Before I came across a photograph of Simone Biles – floating upside down above the beam, her legs in the splits position, her eyes trained like a sniper’s on the spot on which she needed to land – I had been semi-detached from the Rio Olympics. Ever since, though, I have been feverishly googling the American gymnast and watching spellbound as she leaps and flips and contorts her body into anatomy-defying shapes.
Part of my fascination is born of nostalgia. Back in 1976 – the first Olympics I can remember – I was similarly transfixed by Nadia Comaneci wrapping herself around the asymmetric bars and by her string of perfect 10s. But Comaneci – and Olga Korbut before her – were frail and waiflike; their vulnerability was part of their appeal. For all her 4ft 8-inch frame, Biles exudes strength. It is the consummate alliance of grace and power that makes her performances so compelling.
There are many strong women at this year’s Olympics: Biles, Katherine Grainger, Katie Ledecky, Majlinda Kelmendi, Katinka Hosszu and Jessica Ennis-Hill. A greater proportion of the participants are women than ever before (45 per cent compared to just 23 per cent at the 1984 Los Angeles games) and they have been consistently toppling records, both their own and other people’s.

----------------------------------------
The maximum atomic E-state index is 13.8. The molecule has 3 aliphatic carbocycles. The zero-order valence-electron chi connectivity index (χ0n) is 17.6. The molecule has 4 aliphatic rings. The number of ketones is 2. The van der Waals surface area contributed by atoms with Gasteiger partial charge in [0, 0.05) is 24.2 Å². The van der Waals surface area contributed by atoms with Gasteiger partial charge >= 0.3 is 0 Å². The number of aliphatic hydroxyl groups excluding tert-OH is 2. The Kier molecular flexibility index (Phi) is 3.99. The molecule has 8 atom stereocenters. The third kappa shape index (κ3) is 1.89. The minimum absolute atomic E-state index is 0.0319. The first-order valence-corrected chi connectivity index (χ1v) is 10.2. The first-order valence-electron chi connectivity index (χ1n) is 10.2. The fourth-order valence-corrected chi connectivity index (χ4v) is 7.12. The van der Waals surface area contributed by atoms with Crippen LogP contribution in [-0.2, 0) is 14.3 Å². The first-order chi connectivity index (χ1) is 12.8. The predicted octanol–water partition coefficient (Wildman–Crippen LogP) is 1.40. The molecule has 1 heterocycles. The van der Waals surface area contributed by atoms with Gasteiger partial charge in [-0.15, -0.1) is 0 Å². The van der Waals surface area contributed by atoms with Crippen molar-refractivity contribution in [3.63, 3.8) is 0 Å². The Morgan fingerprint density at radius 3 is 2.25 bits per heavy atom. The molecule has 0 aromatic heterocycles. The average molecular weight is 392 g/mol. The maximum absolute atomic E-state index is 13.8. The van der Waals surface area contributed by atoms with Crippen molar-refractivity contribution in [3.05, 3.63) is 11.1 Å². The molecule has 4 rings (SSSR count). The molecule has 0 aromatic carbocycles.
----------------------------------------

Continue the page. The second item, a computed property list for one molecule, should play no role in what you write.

Unfortunately, physical prowess – however conspicuous – is not enough to exempt women from sexism and many of those taking part have experienced attempts to belittle them by commentators unable to shake off crude gender stereotypes. NBC’s Jim Watson was one of the worst offenders. As Biles excelled on the bars, he said: “I think she might go higher even than some of the men.” Watson also suggested the US gymnastics team, who were talking to each other on the sidelines, “might as well be at the mall”; as if women who dedicate their lives to elite sport have idle hours to squander shopping for fripperies.
But the compulsion to measure women’s achievements against a male yardstick was pretty much endemic. So many people referred to the “masculinity” of Katie Ledecky’s strokes, or called her the “female Michael Phelps”, NBC commentator Ryan Gaines felt obliged to point out: “She doesn’t swim like a man, she swims like Katie Ledecky.”
In search of clicks, the Chicago Tribune referred to trap shooting bronze medallist Carey Cogdell only as the “wife of a Bears linesman” and when Hosszu smashed the 400-metre individual medley world record, NBC (yes, them again) commentator Dan Hicks credited her coach and husband Shane Tusup as “the man responsible for turning her into a whole different swimmer”.
There was much more of the same: Swedish swimmer Sarah Sjostrom being asked if she would dance the samba on Copacabana beach after she broke her own world record in the 100-metre butterfly, Kosovan gold medallist Kelmendi’s judo bout being described as a “catfight” and speculation over how South Korean volleyball player Kim Yeon-koung would find a boyfriend given her height (she’s 6ft 3ins).